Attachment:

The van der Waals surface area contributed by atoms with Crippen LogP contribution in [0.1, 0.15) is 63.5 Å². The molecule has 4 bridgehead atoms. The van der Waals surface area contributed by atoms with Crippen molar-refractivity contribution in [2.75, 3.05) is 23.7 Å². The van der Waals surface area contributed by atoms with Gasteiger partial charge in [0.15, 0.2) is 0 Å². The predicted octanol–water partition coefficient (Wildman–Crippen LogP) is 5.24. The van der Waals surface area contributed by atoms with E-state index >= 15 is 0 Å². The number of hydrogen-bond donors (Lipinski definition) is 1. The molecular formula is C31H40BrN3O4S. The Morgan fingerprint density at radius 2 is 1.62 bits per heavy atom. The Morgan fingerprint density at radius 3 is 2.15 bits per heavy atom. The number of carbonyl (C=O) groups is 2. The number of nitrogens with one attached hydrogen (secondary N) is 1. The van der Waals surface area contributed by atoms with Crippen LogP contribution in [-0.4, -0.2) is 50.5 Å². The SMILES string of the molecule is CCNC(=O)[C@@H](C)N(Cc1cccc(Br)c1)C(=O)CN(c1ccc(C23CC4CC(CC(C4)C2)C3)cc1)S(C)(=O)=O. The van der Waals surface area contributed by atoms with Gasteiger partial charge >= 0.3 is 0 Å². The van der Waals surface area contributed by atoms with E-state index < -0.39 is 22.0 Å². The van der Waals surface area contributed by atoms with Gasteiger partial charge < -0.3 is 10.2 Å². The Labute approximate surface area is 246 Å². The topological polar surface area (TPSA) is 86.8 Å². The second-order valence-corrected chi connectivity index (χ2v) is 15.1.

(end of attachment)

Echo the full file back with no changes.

The van der Waals surface area contributed by atoms with Crippen LogP contribution in [0.1, 0.15) is 63.5 Å². The molecule has 4 bridgehead atoms. The van der Waals surface area contributed by atoms with Crippen molar-refractivity contribution in [2.75, 3.05) is 23.7 Å². The van der Waals surface area contributed by atoms with Gasteiger partial charge in [0.15, 0.2) is 0 Å². The predicted octanol–water partition coefficient (Wildman–Crippen LogP) is 5.24. The van der Waals surface area contributed by atoms with E-state index >= 15 is 0 Å². The number of hydrogen-bond donors (Lipinski definition) is 1. The molecular formula is C31H40BrN3O4S. The Morgan fingerprint density at radius 2 is 1.62 bits per heavy atom. The Morgan fingerprint density at radius 3 is 2.15 bits per heavy atom. The number of carbonyl (C=O) groups is 2. The number of nitrogens with one attached hydrogen (secondary N) is 1. The van der Waals surface area contributed by atoms with Crippen LogP contribution in [-0.4, -0.2) is 50.5 Å². The SMILES string of the molecule is CCNC(=O)[C@@H](C)N(Cc1cccc(Br)c1)C(=O)CN(c1ccc(C23CC4CC(CC(C4)C2)C3)cc1)S(C)(=O)=O. The van der Waals surface area contributed by atoms with Gasteiger partial charge >= 0.3 is 0 Å². The van der Waals surface area contributed by atoms with E-state index < -0.39 is 22.0 Å². The van der Waals surface area contributed by atoms with Gasteiger partial charge < -0.3 is 10.2 Å². The Labute approximate surface area is 246 Å². The topological polar surface area (TPSA) is 86.8 Å². The second-order valence-corrected chi connectivity index (χ2v) is 15.1.